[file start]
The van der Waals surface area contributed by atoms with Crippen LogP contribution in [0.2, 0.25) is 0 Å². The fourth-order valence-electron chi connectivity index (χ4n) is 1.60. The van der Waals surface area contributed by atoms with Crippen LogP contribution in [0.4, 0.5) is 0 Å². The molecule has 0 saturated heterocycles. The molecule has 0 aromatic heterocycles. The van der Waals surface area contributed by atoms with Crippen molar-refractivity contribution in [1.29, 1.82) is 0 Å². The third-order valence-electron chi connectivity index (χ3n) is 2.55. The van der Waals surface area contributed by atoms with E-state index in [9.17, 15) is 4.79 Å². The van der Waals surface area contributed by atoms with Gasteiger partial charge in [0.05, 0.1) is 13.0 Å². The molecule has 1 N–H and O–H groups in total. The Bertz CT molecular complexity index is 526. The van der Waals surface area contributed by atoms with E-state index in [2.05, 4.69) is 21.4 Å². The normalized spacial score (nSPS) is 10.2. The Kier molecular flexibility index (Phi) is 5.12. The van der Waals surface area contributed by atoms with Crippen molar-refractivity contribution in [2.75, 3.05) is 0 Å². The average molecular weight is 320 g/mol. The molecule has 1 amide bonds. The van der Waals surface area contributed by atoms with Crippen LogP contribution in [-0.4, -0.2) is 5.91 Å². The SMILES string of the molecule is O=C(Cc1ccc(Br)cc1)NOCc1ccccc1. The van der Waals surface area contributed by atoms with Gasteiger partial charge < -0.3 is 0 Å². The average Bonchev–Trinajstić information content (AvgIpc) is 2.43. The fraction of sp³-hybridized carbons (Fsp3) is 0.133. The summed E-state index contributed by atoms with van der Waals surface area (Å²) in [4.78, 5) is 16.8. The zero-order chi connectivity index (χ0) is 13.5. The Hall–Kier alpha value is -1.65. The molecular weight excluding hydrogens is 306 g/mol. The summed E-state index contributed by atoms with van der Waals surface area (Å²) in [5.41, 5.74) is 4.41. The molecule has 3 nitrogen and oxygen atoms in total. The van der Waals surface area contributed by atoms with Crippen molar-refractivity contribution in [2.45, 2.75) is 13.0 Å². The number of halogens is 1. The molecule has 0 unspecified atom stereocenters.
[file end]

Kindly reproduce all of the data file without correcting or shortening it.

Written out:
The van der Waals surface area contributed by atoms with Crippen LogP contribution in [0.2, 0.25) is 0 Å². The fourth-order valence-electron chi connectivity index (χ4n) is 1.60. The van der Waals surface area contributed by atoms with Crippen LogP contribution in [0.4, 0.5) is 0 Å². The molecule has 0 saturated heterocycles. The molecule has 0 aromatic heterocycles. The van der Waals surface area contributed by atoms with Crippen molar-refractivity contribution in [1.29, 1.82) is 0 Å². The third-order valence-electron chi connectivity index (χ3n) is 2.55. The van der Waals surface area contributed by atoms with E-state index in [9.17, 15) is 4.79 Å². The van der Waals surface area contributed by atoms with Gasteiger partial charge in [0.05, 0.1) is 13.0 Å². The molecule has 1 N–H and O–H groups in total. The Bertz CT molecular complexity index is 526. The van der Waals surface area contributed by atoms with E-state index in [2.05, 4.69) is 21.4 Å². The normalized spacial score (nSPS) is 10.2. The Kier molecular flexibility index (Phi) is 5.12. The van der Waals surface area contributed by atoms with Crippen molar-refractivity contribution in [2.75, 3.05) is 0 Å². The average molecular weight is 320 g/mol. The molecule has 1 amide bonds. The van der Waals surface area contributed by atoms with Crippen LogP contribution in [-0.4, -0.2) is 5.91 Å². The SMILES string of the molecule is O=C(Cc1ccc(Br)cc1)NOCc1ccccc1. The van der Waals surface area contributed by atoms with Gasteiger partial charge < -0.3 is 0 Å². The average Bonchev–Trinajstić information content (AvgIpc) is 2.43. The fraction of sp³-hybridized carbons (Fsp3) is 0.133. The summed E-state index contributed by atoms with van der Waals surface area (Å²) in [4.78, 5) is 16.8. The zero-order chi connectivity index (χ0) is 13.5. The Hall–Kier alpha value is -1.65. The molecular weight excluding hydrogens is 306 g/mol. The summed E-state index contributed by atoms with van der Waals surface area (Å²) in [5.41, 5.74) is 4.41. The molecule has 3 nitrogen and oxygen atoms in total. The van der Waals surface area contributed by atoms with Crippen molar-refractivity contribution in [2.45, 2.75) is 13.0 Å². The number of halogens is 1. The molecule has 0 unspecified atom stereocenters.